Review concludes ‘viscous circle’ in Corrections

Posted By: Nicole Cousins 

ncousins@klkntv.com

It’s been a tough year for the Nebraska Department of Correctional Services.

They’ve dealt with a disturbance at Tecumseh, escaped inmates from LCC and increasing assaults on staff.

Now NDCS and the State Legislature are faced with the daunting task of turning things around.

"Its a challenging business that we’re in," NDCS director Scott Frakes said.

His department and Legislature are in a race against time to solve the overcrowding, retaining staff, lack of programming and recriminalization issues NDCS faces.

A viscous cycle that’s been years in the making.

“These are not things that you fix overnight,” Frakes said. “These are some deep challenging issues.”

NDCS’s current overall capacity is at 157 percent.

96 percent of inmates who get released end up back in prison.

According to a law passed in 2015, Corrections has until 2020 to cut capacity down to 140 percent.

A special investigative committee held 10 hearings this fall to address ways the legislature and NDCS can work together to meet that deadline.

Senator Patty Pansing Brooks, who headed the committee, released 33 recommendations on Thursday.

"The underlying frustration is that we are in this cycle of the director who is working really hard and has great ideas being forced to place those ideas into an arbitrary number of what we can pay for instead of what we really need,” Pansing Brooks said.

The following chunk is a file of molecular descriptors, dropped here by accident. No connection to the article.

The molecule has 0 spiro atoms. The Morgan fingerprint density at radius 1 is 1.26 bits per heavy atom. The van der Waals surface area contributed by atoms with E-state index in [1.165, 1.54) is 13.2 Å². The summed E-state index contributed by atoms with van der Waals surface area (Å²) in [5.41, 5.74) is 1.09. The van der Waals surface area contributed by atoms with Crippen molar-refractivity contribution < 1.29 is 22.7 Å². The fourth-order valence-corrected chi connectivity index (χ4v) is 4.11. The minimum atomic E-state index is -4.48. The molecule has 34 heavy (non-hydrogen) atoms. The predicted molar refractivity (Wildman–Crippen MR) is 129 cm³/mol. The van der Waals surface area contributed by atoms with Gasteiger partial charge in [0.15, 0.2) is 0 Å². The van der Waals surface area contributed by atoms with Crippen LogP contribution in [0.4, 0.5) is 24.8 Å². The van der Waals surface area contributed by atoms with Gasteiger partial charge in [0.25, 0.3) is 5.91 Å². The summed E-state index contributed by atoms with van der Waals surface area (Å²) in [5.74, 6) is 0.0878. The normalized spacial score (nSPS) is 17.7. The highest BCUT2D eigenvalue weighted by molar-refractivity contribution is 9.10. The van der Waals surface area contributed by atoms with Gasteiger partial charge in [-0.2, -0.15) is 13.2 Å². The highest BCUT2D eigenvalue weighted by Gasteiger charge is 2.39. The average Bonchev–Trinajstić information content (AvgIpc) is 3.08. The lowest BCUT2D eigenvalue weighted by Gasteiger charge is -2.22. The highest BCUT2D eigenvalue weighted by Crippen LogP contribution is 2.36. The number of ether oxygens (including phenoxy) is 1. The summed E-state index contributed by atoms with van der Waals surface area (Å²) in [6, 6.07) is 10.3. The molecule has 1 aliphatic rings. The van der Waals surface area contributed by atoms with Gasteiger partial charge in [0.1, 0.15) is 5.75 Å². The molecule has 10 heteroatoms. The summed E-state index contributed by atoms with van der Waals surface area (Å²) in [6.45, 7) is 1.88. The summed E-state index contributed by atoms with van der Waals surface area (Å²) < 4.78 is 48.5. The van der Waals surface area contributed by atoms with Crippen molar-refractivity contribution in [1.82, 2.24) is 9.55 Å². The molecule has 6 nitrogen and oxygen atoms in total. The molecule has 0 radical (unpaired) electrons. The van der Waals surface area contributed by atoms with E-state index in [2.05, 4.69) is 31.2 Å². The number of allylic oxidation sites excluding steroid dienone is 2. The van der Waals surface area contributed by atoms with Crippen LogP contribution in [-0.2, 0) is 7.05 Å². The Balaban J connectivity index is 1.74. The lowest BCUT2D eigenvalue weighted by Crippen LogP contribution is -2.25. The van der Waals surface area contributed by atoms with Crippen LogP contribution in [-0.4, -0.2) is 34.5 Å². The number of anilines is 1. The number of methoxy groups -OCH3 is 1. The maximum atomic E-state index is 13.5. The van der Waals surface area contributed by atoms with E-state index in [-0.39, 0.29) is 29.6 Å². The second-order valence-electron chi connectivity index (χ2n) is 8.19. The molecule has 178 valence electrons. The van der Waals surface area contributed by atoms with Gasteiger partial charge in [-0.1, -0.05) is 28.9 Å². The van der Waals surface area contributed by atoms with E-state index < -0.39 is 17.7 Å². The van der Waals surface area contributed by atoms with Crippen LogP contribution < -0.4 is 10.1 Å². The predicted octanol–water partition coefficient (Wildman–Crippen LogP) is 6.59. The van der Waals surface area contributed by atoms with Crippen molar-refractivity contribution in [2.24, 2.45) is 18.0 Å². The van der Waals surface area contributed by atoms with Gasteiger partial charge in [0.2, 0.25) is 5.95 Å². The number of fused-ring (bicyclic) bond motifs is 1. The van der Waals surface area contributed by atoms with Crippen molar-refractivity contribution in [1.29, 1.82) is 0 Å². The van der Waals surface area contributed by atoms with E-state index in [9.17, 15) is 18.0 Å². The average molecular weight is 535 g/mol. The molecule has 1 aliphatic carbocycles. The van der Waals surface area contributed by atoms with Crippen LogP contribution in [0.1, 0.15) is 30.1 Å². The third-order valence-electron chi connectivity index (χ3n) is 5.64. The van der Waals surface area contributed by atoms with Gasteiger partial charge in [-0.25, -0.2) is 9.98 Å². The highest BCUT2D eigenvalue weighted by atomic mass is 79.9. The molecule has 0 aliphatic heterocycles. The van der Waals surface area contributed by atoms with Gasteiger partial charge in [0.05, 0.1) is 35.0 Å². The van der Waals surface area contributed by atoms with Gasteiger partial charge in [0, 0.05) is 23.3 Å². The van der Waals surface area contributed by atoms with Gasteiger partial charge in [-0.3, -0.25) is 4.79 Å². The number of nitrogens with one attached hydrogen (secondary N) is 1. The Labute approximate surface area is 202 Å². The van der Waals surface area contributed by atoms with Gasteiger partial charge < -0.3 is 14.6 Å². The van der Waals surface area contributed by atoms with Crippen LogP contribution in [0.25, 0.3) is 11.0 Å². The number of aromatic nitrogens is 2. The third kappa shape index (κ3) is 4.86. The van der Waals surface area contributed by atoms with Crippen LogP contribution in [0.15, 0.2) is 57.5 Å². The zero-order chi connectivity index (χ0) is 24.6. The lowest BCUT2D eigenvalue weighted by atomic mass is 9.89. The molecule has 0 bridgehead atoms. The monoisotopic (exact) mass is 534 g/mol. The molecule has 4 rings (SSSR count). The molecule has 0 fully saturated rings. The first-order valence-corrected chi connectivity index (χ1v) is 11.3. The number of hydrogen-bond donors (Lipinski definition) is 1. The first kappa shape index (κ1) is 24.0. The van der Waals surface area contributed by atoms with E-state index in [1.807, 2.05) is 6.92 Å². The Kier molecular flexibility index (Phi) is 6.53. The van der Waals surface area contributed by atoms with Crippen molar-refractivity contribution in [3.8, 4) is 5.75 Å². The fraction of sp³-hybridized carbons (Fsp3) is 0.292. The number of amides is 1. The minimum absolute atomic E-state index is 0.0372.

Money may be a major issue.

The state is already looking at a nearly $1 billion budget shortfall this year, and Frakes is asking for about a 10 percent budget increase.

That, on top of $75 million for a new mental and behavioral health facility.

"This is a project to get the most efficiency out of what are now 2 facilities that will be combined into one,” Frakes said. “And to create 32 beds to take care of our most difficult, most ill and most dangerous population within this system"

Another costly recommendation from the legislature that may help reduce overcrowding is a complete overhaul of Nebraska’s criminal code.

"We recommended that a number of attorneys from around the state come together take a look at the criminal code to see what laws are outdated and where we are placing people in prison that are not a danger to society," Pansing Brooks said.

Despite necessary changes and looming challenges, NDCS says it has made significant strides this year.

Those include seeing a decline in inmates placed in restrictive housing, improving how sentences are calculated and bettering the culture for its staff.

“I do want the citizens of Nebraska, I want my staff, I want the advocates I work with, I certainly want the legislature to appreciate what we have accomplished,” Frakes said.

Director Frakes plans on looking over all 33 recommendations and meeting with the legislative committee at the beginning of next year.

Senator Pansing Brooks says this overhaul isn’t just important for the fate of corrections, but for the safety of all Nebraskans.